I love origin stories. It’s not going to seem that way in a few paragraphs, but I do.
An origin story takes an existing persona and gives them shape and depth. I say persona deliberately, because it’s not just any character who gets an origin story; it’s a larger-than-life character, a superhero, a mythic entity. It’s a protagonist whose impact is so big it doesn’t fit in a single shot, so bright you can’t always look at them head on.
Sometimes, the heroes in our stories seem a little far away, a little archetypal, and you find yourself trying to fill in the gaps.
So the origin story comes along, and it fills in the gaps – what gaps there are to be filled, anyway – and one of the things I always love about them is that, while they deepen the character, they also make them smaller. Closer. Touchable. The hero takes on some of our ordinariness, and for a little while we get to borrow some of their extraordinariness. After that exchange, anything is possible. Stories have a tendency to wake up our sense of wonder – origin stories remind us that it’s always there, awake or not.
Origin stories ask: how is the hero, and why is the hero, and what happened to the hero before they were a hero?
– is there some inherent quality – are these choices that we make – does greatness always involves sacrifice – is it only heroic if it occurs in the shadow of loss –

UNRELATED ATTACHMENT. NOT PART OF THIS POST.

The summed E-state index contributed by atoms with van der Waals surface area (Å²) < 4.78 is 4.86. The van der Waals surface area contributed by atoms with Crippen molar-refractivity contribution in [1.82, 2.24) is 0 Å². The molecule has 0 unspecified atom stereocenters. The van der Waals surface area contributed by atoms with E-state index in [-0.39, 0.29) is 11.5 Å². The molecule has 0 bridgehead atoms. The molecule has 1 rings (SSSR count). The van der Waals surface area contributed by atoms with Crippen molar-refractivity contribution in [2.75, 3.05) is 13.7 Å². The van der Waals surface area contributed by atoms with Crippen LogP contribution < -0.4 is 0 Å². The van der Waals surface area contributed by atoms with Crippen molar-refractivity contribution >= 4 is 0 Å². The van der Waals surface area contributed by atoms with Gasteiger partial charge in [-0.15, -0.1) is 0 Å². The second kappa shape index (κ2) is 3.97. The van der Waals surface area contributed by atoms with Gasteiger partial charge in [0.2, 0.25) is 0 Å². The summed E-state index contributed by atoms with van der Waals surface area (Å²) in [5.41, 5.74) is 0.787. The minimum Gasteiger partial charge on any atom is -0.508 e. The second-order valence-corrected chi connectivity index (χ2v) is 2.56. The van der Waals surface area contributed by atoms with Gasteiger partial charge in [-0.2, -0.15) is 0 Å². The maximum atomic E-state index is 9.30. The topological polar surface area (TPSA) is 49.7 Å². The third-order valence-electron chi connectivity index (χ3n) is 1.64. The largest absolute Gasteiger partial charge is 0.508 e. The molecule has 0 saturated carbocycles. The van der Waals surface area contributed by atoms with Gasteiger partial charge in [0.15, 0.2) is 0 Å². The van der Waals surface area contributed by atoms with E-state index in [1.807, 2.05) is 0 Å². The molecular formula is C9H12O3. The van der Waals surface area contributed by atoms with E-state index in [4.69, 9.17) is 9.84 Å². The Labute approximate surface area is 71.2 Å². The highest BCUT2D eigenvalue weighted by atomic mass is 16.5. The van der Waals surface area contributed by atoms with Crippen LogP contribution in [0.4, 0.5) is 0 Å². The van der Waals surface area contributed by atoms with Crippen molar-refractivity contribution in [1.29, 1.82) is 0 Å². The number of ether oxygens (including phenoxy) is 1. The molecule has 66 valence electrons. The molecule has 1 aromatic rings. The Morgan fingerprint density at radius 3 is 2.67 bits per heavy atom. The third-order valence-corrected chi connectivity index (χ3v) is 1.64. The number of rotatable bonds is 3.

They’re good questions, the sort of questions we ask because we know, even if most of the time we try not to think about it, that our stories are our mirrors. They’re what we believe, or what we used to believe, or what we want to believe. Stories are basically tarot cards, which don’t tell us anything about the future but do tell us a lot about what’s in our own heads.
Origin stories tell us that maybe we can be heroes, if we all start from the same ordinary place. They have an incredible, potential power. Hell, potential is their power.
But origin stories – some origin stories – bother me, as well (I can love things that bother me. I’m multi-faceted), and they bother me because they seem to be intrinsically linked with loss. Some of that is just basic story structure, about pacing and plot – because what is a story without sacrifice, without challenge, without loss, right? A story has to go somewhere, and if it just went in a straight line it would be the most boring thing imaginable. It wouldn’t even be a story, really, so much as inefficient paperwork.
I can’t quite shake it. It feels a little bit like that “Everything happens for a reason” bullshit, although not as simple as that. The loss, then the heroism, right? Not necessarily meaning heroism because loss. Correlation doesn’t imply causation.
The fact is, there’s nothing heroic about suffering and loss; there’s really nothing particularly amazing or stupendous about grief or sacrifice. Sometimes the lows of emotional pain are so intense that they’re almost highs, but mostly it’s just banal. It’s a grind. You pull yourself through one shitty day after another, and not once do you think, This makes me special. I’m basically Spiderman.
Being human comes with a minimum sadness content. We’re all going to experience these feelings, if we haven’t already; and even if we already have, we’ll probably have to hit that again, because that content isn’t a quota. There’s no guarantee that once you get through this rough patch, you won’t slip right into another one.